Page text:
“Use it up, wear it out, make it do, or do without”
[I] detest useless waste. It literally makes me crazy to think of spending money on something — usually out of convenience – knowing that the end result will be the trash. Paper towels, diapers, wipes, disposable anything, and yes even toilet paper…for nearly a year our family has been on a mission to find sustainable replacements for these common household items in an attempt to create a paperless home.
Many people will argue that purchasing and using paper products doesn’t effect their budget enough to warrant seeking reusable alternatives. After pricing out these items in a local grocery store, I estimate our paperless home is saving nearly $40-$50 per month. That coupled with the $50 we save on not having cable, the $30 for no phone, the $200 because we grow/raise our own food, the $100 on the reduce use of electricity…just shows you that every little bit adds up, potentially saving 100′s — maybe even 1,000′s – of dollars per month.
15 Tips for Creating a Paperless Home
Important disclaimer: Don’t pressure yourself into implementing each one of these tips all at once…you’ll only end up frustrated and defeated. Pick and choose a few to get yourself started. Putting even one of the suggested alternatives into practice will prove to reduce the amount of money spent and waste generated by your home. Most importantly, have fun with it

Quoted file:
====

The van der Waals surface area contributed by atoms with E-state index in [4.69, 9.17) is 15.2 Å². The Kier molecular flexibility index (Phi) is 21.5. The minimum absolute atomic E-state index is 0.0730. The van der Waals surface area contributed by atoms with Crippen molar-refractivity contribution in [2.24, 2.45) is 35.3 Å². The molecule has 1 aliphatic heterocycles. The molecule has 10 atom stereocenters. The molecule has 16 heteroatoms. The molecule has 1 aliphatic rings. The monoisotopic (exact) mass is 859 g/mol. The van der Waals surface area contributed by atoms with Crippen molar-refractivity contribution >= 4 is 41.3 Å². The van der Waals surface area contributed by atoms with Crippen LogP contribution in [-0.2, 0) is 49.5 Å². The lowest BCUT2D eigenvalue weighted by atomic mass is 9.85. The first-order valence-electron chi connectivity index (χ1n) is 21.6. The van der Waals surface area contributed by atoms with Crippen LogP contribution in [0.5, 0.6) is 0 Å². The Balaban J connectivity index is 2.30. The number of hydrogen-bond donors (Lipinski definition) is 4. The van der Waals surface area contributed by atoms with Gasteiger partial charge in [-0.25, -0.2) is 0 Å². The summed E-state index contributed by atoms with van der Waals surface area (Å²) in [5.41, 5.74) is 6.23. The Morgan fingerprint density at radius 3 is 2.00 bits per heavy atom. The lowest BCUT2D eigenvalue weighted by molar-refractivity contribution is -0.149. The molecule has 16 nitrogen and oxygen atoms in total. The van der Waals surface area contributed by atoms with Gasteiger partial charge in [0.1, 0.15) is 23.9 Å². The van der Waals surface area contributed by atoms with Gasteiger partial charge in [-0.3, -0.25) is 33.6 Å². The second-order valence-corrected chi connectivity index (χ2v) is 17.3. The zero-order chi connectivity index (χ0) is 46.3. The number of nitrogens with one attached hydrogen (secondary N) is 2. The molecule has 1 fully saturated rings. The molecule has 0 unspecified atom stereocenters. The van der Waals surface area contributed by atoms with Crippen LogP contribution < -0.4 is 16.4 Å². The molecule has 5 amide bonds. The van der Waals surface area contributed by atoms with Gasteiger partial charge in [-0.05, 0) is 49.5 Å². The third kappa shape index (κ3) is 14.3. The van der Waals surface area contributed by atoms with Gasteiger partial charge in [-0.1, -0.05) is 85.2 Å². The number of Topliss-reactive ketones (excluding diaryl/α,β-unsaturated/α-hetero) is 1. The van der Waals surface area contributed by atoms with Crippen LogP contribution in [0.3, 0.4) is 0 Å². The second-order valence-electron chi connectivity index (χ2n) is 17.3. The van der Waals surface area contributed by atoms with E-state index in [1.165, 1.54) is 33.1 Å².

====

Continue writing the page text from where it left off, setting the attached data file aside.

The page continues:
Here are a few of my ideas for creating a paperless home:
1. Don’t buy it. This is perhaps the best tip I could ever give. In fact, it’s been the key to our family’s success in several areas of our lives. If I don’t buy the paper products we don’t use them and then we are forced to find disposable alternatives.
2. Old habits die hard. Paper products were created initially for our convenience — as something else to spend our money on. Many of us have deep-rooted habits and thoughts regarding our paper. Reaching for the disposables is part of what we do when life gets busy. Like it or not, it’s just the way things have become. Therefore, make using cloth just as convenient. Keep a large stash of easy-to-access cloth rags in all areas of the home that usually require paper products (i.e. kitchen, bathroom, and garage).
3. The sanitation issue. ”Gross!!!” “You do what?” “That can’t be sanitary.” “So how do you…manage that?” Are just a few of the comments I receive when I open my big mouth and start talking about living paper-free. I think the biggest issue many of us have with not being able to just throw dirty things away, is sanitation…how do we keep it clean? Through my research, I have realized that using cloth instead of toilet paper actually cleans our skin so much better. The same principle as cloth diapering and cloth baby wipes applies. Soaking, washing, and line-drying all provide more than enough sanitation and anti-microbial action. It pretty much comes down to getting over it mentally.
4. It takes to much time. I’m not going to lie, living without paper products does take a bit more planning and time spent washing — maybe 30 minutes to an hour more because I hand wash and line-dry all the cloth rags in my house – but remember…this is what I do, it’s my lifestyle, it’s part of my commitment to making money by saving it.
In Practice: Viable Alternatives to Paper Products
5. Paper Towels. Old t-shirt, worn-out socks and cloth diaper, terry cloth wipes, cut up flannel, used bath towels…basically any super absorbent material gets up-cylced and placed in the kitchen “rag drawer” then used in place of paper towels. I keep a small waste bucket of “cloth soak” — made with borax and baking soda — under the sink and toss the rags in the bucket to soak for up to 24 hours prior to washing.